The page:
A Maze of Museums & Galleries
Taken from the fourth edition of the BMW Art Guide by Independent Collectors which features 256 collections in 43 countries, the Art Guide features a number of short texts that take a closer look into the vast world of collecting with new texts from Hong Kong, Brussels, and Dubai.
No other city in the German-speaking world presides over such a dense network of museums and galleries like Vienna, the Austrian metropolis of 1.8 million inhabitants. The best place to begin a tour is MuseumsQuartier Wien (MQ), where you’ll find three institutions of international standing: the Museum Moderner Kunst Stiftung Ludwig Wien (MuMoK), founded in 1962, featuring the largest collection of twentieth- and twenty-first-century art in central Europe, the Kunsthalle Wien, focusing on contemporary discourse, and the Leopold Museum, boasting the largest Egon Schiele collection in the world. Other highlights on the Vienna tour include the Belvedere, with Austrian art from 1900 onwards, and its annex for contemporary art, the 21er Haus. Art Nouveau enthusiasts should not miss the Vienna Secession. Every October, Viennafair, an art fair for international contemporary art, draws visitors to the trade fair center’s Hall A, designed by renowned Viennese architect Gustav Peichl. This is also the perfect opportunity to get to know the local gallery scene of experienced protagonists who have set the tone with committed international and avant-garde programs. In the city’s first municipal district, Rosemarie Schwarzwälder has shown abstract and Conceptual Art at her gallery Galerie nächst St. Stephan, on Grünangergasse, since 1984. Located just a stone’s throw away are the exhibition spaces of Ursula Krinzinger, the grande dame of Vienna's galleries. Since 1971 Krinzinger has been synonymous with performance and body art, as well as the Viennese Actionism of Hermann Nitsch and Rudolf Schwarzkogler. Further to the southwest, Georg Kargl Fine Arts, on Schleifmühlgasse, has made a name for itself since the late 1990s with artists like Gerwald Rockenschaub, Clegg & Guttmann, or Mark Dion. Next door you’ll also find the galleries of Christine König and Kerstin Engholm, also well worth a visit. As the day draws to a close, the Viennese art scene enjoys meeting up for schnitzel, goulash, and Czech beer at the legendary Viennese Beisl Café Anzengruber. Wohl bekomms. Cheers.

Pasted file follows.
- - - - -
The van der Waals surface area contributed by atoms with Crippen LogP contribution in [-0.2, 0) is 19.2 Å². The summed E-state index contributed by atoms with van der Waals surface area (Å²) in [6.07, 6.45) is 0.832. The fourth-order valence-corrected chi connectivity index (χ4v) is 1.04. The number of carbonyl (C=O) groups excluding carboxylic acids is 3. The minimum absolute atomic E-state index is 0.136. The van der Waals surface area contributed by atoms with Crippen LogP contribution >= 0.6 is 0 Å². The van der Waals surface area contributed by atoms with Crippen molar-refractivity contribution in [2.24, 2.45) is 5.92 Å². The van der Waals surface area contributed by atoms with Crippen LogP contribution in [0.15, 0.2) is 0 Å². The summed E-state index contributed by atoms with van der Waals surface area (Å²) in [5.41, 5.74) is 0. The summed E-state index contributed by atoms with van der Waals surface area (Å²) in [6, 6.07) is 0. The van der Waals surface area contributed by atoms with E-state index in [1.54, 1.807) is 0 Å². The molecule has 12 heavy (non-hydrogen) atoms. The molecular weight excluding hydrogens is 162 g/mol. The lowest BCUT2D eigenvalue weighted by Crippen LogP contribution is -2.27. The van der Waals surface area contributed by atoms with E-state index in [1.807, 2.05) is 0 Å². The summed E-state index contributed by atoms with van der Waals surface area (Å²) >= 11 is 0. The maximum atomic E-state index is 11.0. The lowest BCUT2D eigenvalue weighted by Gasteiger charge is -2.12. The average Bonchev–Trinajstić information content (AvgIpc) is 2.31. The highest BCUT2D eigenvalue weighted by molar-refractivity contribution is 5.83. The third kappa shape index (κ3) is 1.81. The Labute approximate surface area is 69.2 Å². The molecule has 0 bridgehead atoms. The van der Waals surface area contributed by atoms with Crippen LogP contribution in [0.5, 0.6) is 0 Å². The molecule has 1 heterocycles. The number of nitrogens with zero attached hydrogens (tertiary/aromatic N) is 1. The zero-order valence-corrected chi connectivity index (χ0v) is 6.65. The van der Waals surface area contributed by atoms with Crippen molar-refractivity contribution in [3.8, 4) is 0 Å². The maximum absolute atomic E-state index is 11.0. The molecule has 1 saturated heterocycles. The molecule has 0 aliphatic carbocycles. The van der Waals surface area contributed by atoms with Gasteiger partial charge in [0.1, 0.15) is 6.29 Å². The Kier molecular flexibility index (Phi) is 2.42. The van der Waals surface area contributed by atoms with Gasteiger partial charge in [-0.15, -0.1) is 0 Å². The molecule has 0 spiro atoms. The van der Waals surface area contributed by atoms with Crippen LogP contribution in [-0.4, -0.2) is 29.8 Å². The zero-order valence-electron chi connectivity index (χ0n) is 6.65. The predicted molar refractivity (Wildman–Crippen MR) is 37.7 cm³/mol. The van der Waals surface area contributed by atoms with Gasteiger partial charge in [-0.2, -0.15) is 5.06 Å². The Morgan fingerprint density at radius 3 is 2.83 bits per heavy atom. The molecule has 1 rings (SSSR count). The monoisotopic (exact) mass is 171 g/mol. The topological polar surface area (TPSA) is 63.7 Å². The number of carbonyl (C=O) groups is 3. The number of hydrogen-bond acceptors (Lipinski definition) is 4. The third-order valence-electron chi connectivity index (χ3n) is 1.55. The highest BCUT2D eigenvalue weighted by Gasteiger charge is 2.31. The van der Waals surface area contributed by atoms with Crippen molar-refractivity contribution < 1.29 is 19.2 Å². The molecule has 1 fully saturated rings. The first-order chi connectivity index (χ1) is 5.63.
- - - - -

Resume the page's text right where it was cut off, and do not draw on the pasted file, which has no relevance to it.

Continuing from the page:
The journalist couple Nicole Büsing and Heiko Klaas have been writing freelance art journalism and art criticism since 1997 for a variety of national and international art magazines and newspapers.